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The BBC's Caroline Wyatt in Moscow
"Vladimir Putin is aware of his enormous responsibilities"
 real 28k

The BBC's James Rodgers in Moscow
"Mr Putin's nomination of Mr Kasyanov comes as no surprise"
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Sunday, 7 May, 2000, 17:55 GMT 18:55 UK
Putin aims to unite Russia
Mr Putin swore to serve the Russian people
Russia's new President, Vladimir Putin, has promised to restore confidence and pride in the nation he inherited from Boris Yeltsin in Russia's first democratic transfer of power.

Mr Putin moved quickly after taking the oath of office at the Kremlin to appoint outgoing first deputy premier and finance minister Mikhail Kasyanov as his acting prime minister.

The appointment of Mr Kasyanov - well known as a moderate who backs financial reforms - is being seen as a sign that Mr Putin wants to show he is serious about tackling Russia's many economic problems.

My sacred duty is to bring together the Russian people

Vladimir Putin
Mr Putin, a former KGB spy, has had a meteoric rise to power after emerging from virtual political obscurity. He became acting president after Mr Yeltsin's shock resignation on New Year's Eve, a position which was confirmed in a sweeping election victory in March.

Opulent inauguration

Flanked by a solemn Mr Yeltsin, Mr Putin hailed his inauguration in the Kremlin's opulent Great Palace as a day on which Russia could begin marking an era of harmony.

"For the first time in the history of our state, in Russian history, supreme office has been transferred by democratic and simple means, according to the will of the people, legally and peacefully."

The ceremony was laden with pomp and symbolism
He added: "My sacred duty is to bring together the Russian people, unite the people around clear tasks.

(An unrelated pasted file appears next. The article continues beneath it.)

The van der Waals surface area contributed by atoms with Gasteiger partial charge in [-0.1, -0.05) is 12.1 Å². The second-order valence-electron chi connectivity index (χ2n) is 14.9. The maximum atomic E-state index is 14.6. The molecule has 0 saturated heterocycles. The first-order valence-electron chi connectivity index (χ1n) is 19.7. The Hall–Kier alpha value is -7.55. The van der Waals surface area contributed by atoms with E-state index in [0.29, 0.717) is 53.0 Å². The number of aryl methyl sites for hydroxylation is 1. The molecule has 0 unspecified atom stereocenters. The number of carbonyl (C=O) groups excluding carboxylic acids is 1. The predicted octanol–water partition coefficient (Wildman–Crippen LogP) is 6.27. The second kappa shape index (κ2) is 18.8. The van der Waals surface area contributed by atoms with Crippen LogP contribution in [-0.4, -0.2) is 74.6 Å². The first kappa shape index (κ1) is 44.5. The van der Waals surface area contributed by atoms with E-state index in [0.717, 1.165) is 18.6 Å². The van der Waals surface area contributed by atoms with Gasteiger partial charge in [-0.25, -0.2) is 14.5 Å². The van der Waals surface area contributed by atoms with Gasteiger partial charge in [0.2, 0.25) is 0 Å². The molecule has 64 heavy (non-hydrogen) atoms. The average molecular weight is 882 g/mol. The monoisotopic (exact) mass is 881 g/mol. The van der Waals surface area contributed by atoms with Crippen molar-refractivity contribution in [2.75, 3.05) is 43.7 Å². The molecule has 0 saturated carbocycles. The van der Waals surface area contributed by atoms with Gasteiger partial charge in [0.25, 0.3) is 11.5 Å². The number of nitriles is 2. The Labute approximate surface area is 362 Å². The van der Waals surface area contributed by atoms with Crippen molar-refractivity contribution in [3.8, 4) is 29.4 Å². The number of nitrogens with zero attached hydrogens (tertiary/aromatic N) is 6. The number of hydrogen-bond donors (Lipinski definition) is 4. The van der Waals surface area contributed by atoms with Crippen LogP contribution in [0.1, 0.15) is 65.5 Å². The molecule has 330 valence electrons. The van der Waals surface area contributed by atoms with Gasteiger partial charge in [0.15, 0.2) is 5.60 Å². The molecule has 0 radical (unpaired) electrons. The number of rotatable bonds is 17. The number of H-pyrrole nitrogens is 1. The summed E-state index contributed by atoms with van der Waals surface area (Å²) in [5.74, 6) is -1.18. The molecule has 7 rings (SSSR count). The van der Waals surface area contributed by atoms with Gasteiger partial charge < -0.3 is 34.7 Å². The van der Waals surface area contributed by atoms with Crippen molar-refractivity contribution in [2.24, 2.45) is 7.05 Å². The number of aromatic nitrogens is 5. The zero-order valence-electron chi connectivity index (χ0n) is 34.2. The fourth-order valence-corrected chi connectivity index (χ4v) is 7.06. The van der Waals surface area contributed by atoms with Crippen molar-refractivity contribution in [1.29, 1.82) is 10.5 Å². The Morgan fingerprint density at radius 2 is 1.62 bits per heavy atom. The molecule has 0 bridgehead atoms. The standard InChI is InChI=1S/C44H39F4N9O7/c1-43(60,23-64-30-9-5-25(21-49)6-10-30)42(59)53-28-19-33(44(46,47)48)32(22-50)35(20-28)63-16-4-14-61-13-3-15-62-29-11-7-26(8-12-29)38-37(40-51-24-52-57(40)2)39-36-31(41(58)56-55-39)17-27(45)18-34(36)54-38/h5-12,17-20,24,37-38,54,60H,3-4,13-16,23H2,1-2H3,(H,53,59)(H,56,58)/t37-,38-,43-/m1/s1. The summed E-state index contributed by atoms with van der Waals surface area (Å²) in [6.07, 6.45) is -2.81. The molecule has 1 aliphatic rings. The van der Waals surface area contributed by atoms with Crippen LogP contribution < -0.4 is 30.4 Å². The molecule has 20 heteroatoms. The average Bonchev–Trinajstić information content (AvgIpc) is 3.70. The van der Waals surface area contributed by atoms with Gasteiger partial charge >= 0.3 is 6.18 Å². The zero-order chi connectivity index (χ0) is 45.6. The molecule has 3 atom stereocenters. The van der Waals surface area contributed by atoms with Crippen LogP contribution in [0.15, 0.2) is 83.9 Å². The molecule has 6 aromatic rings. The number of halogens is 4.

"We want our Russia to be a free, prosperous, rich, strong and civilised country, a country of which its citizens are proud and which is respected in the world."

Shortly before addressing more than 1,000 guests gathered at the Kremlin, Mr Putin swore a presidential oath to safeguard human rights, defend Russian independence and faithfully serve the people.

Take care of Russia

Mr Yeltsin made a brief speech urging "Vladimir Vladimirovich (Putin) to carry out with dignity his presidential duties, which are not easy, and wish the entire Russian people prosperity and well-being."

Putin and Yeltsin
Mr Putin and Yeltsin reviewed a guard of honour at the Kremlin
As Mr Yeltsin left Russia's political stage, his final words to Mr Putin and the Russian people were: "Take care of Russia."

US President Bill Clinton sent a message of congratulations to Mr Putin, in which he told the new Russian leader he was ready to co-operate with him on a wide range of issues, according to a White House spokeswoman.

A 30-gun salute rang out in the Kremlin grounds as Mr Putin left the ceremony to review a guard of honour with Mr Yeltsin.

Few changes

He went on from there to the government White House, where he bestowed the title of acting prime minister on Mr Kasyanov, previously in charge of Russia's negotiations with the International Monetary Fund.

Mr Kasyanov is well regarded by the West
Mr Kasyanov will lead the government on an interim basis until parliament approves Mr Putin's permanent choice of prime minister.

The new president is widely expected to want to keep Mr Kasyanov on as premier.

In his first political statement as president, Mr Putin told the outgoing cabinet that he was against radical changes in the government's line-up.

"I very much hope that the core of today's government will stay on, and that the predominant majority of those present here will continue on with our mutual work.

"We have reached a period in the country's life when we need stability," Mr Putin said.

Chechen campaign

As Mr Putin began his first official day as Russia's ruler, federal warplanes flew over the breakaway republic of Chechnya and the military warned people to guard against guerrilla plans to upstage the inauguration with terror attacks. Security was stepped up both in Chechnya and in Moscow.

Public support for Mr Putin's campaign against separatist rebels in Chechnya helped sweep him to victory in the presidential election.

Moscow intends to impose direct presidential rule on Chechnya now that its army controls Grozny and large stretches of the republic.

Chechen rebels on Sunday reported clashes across the republic and said they had shot down two Russian fighter jets. Their claims drew no response from Moscow, however.

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